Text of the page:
Problems changing provider

While millions of people successfully switch phone and broadband provider each year, we understand that not everyone enjoys a trouble-free switching experience.

If you're having problems switching your phone or broadband, here is some advice on what you need to do next.


(being switched from your provider to another without your knowledge or consent)

If you think you have been switched to a new provider without your knowledge or consent, contact your old provider and ask that they transfer your service back as soon as possible.

You should also contact the provider who has taken over your service and tell them you did not agree to the transfer.

Explain the circumstances and ask them to investigate this for you.

If this does not resolve your problem, follow the process at the bottom of this page.

Attempted slamming

If you think someone is attempting to switch you to a new provider without your knowledge or consent, ask your current provider to cancel the order.

This should be possible up to 24 hours before the transfer is due to take place. You should also tell the provider who is trying to take over your service that you wish to cancel.

If this does not resolve your problem, follow the process at the bottom of this page.

Tell Ofcom

Consumers play a vital role in helping us tackle slamming.

Although Ofcom can't investigate individual cases, your complaints about slamming/mis-selling can lead to us launching investigations and ultimately to us taking action.

Complain to Ofcom

Problem changing broadband provider

Ofcom wants all consumers to be confident that they can switch their broadband provider with the minimum of fuss.

When switching between broadband providers, your new provider will be best placed to provide you with accurate information and advice on the switching process you will need to follow. All providers are required to do this.

For help with your individual complaint, follow the process outlined below.

  • Contact your provider’s customer services department and explain your problem.
  • If this doesn’t resolve the issue, make a formal complaint to the company. You should find details of how to do this on the back of your bill, on their website or ask their customer services.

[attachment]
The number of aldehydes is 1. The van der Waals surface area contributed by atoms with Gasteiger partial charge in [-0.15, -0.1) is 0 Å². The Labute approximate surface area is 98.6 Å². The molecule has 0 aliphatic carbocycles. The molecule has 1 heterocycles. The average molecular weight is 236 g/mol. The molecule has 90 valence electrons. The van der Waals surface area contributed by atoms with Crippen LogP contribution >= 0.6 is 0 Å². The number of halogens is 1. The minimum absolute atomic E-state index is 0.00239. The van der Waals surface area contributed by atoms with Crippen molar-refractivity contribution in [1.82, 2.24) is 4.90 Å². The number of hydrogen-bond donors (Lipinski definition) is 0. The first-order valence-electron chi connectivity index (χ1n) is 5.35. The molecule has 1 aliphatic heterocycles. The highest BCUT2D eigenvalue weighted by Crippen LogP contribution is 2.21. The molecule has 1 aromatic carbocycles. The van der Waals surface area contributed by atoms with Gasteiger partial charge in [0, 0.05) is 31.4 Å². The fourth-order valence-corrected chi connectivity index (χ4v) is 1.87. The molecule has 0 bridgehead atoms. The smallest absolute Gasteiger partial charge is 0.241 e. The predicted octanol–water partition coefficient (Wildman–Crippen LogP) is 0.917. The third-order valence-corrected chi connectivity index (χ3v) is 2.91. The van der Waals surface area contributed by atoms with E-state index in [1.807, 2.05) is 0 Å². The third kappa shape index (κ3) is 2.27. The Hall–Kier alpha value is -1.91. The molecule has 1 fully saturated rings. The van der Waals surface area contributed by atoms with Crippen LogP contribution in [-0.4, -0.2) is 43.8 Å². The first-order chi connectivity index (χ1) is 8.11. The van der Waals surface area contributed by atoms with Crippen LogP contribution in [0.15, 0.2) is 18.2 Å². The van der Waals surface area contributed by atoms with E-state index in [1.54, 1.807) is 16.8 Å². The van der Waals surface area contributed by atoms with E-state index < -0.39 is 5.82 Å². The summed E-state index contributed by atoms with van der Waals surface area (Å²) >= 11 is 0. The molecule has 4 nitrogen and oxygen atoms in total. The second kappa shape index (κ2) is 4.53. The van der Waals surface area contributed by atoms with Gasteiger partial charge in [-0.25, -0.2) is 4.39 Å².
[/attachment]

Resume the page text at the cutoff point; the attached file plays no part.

• If your provider is unable to resolve your complaint, ask for a deadlock letter. This enables you to take your complaint to an Alternative Dispute Resolution (ADR) scheme.
  • ADRs act as an independent middleman and will examine the case from both sides and reach a decision they think fair. If eight weeks have passed since you first formally complained you can contact the ADR directly.

There are two ADR schemes - Ombudsman Services: Communications, and the Communications and Internet Services Adjudication Scheme (CISAS).All service providers must belong to one of the schemes. Your provider will tell you which scheme it is a member of, or you can use our ADR checker.

If you are still unable to resolve the problem, complain to Ofcom.

Although we can’t investigate individual cases, your complaints can lead to us launching investigations and ultimately to us taking action.

Automatic compensation

From 1 April 2019 broadband and home phone customers will receive compensation from their service provider for delayed repairs, missed engineer appointments and delays with the start of a new service.

For more information on automatic compensation, see our guide.

Refused number porting

Under Ofcom rules, phone companies must allow customers to take their telephone number with them to a new provider when they switch. This is known as ‘number porting’.

If you think your provider is preventing or delaying you from porting your number, contact your new provider.

You may be asked to give them an Ofcom complaint reference number to trigger a short investigation. You can obtain this number by submitting a complaint via the Ofcom website.

An independent industry panel – which includes the Office of the Telecoms Adjudicator – will then assess your case, and can override your old provider to complete the porting of your number.


Phone companies must provide compensation if they block or delay you from porting your number when switching.

They must also explain clearly how you can claim this compensation. Ask your provider for details.

From 15 February 2020, broadband, phone and pay-TV customers must be told about their provider’s best deals when their initial contract is coming to an end, and every year after that if they remain out of contract.

For more information on these notifications, see our latest update.

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